An array of sauces and stews to complement the all-important Lao sticky rice.user rating
The Lao ethnic group extends from the people of Laos to those in Isan in Northeast Thailand and the cuisine of both groups is almost identical. A Lao meal typically includes a soup, a grilled food with a sauce, a stew or mixed dish and an abundance of undressed fresh raw greens, vegetables and herbs served on the side. Sticky rice is the single most important Lao food. Laotians tend to eat their meals at room temperature using their hands, especially to handle the sticky rice.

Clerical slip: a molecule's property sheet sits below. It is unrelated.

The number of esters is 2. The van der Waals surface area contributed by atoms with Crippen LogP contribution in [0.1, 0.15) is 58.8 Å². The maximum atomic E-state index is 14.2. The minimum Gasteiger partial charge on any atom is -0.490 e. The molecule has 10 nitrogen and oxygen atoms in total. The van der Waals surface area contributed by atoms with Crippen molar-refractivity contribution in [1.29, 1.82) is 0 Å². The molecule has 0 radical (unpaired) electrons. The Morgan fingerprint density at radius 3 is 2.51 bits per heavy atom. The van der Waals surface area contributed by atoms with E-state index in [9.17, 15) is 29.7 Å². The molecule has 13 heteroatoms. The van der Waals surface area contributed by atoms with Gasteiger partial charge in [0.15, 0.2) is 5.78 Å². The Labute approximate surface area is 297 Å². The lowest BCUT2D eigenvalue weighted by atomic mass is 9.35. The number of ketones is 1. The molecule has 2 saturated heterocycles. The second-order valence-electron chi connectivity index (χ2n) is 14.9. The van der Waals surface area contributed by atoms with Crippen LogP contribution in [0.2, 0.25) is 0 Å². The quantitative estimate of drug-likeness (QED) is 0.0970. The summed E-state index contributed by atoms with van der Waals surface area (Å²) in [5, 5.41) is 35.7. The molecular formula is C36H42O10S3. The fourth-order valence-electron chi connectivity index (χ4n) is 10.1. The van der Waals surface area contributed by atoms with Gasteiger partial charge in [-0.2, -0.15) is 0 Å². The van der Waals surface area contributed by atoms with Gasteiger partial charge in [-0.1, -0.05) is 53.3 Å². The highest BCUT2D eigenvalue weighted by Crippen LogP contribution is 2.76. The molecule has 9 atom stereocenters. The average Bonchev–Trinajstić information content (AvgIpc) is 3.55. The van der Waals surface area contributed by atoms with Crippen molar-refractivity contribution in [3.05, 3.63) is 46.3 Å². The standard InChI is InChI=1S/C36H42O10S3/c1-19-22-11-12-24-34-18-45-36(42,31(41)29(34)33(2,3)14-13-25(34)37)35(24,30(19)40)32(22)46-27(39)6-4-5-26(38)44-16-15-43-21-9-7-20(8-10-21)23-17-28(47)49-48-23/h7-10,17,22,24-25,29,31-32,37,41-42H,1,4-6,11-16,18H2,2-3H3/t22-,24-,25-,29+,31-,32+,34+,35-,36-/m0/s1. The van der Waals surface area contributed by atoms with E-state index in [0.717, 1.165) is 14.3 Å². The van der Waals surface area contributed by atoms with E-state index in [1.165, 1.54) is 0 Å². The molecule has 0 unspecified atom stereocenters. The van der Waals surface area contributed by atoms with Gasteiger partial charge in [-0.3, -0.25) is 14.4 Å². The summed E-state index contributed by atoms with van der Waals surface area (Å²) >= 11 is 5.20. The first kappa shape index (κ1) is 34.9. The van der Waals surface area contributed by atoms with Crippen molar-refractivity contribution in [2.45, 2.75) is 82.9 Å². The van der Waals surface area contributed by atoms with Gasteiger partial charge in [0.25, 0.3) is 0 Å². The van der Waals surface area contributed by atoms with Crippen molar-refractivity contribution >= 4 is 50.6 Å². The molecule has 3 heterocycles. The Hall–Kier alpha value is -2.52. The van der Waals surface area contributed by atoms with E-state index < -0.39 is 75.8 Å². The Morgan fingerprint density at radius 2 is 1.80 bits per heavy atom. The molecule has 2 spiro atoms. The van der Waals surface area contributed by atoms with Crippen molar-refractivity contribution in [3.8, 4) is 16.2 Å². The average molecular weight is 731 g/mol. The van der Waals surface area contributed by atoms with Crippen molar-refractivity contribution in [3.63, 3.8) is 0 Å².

Lao cuisine is different from the food of neighboring countries. For one thing, it is never really sweet or even “sweet and sour” but some dishes are bitter. The Lao people use a lot of mint, dill and galangal, herbs that are not found in other Southeast Asian cuisines. Galangal, used in most dishes, looks like its cousin ginger but the whole fresh root is very hard and has a different flavor. Laap, a spicy blend of marinated meat and/or fish that can be raw (like ceviche) with greens and herbs, is considered to be the national dish. Tam mak houng, a spicy green papaya salad and tom mak ha, stuffed bitter melon soup, are also authentic Lao dishes. Travelers in Laos will notice a French persuasion to the cuisine in the capital city of Vientiane and can even find baguettes sold in street markets.—Jennifer Capalbo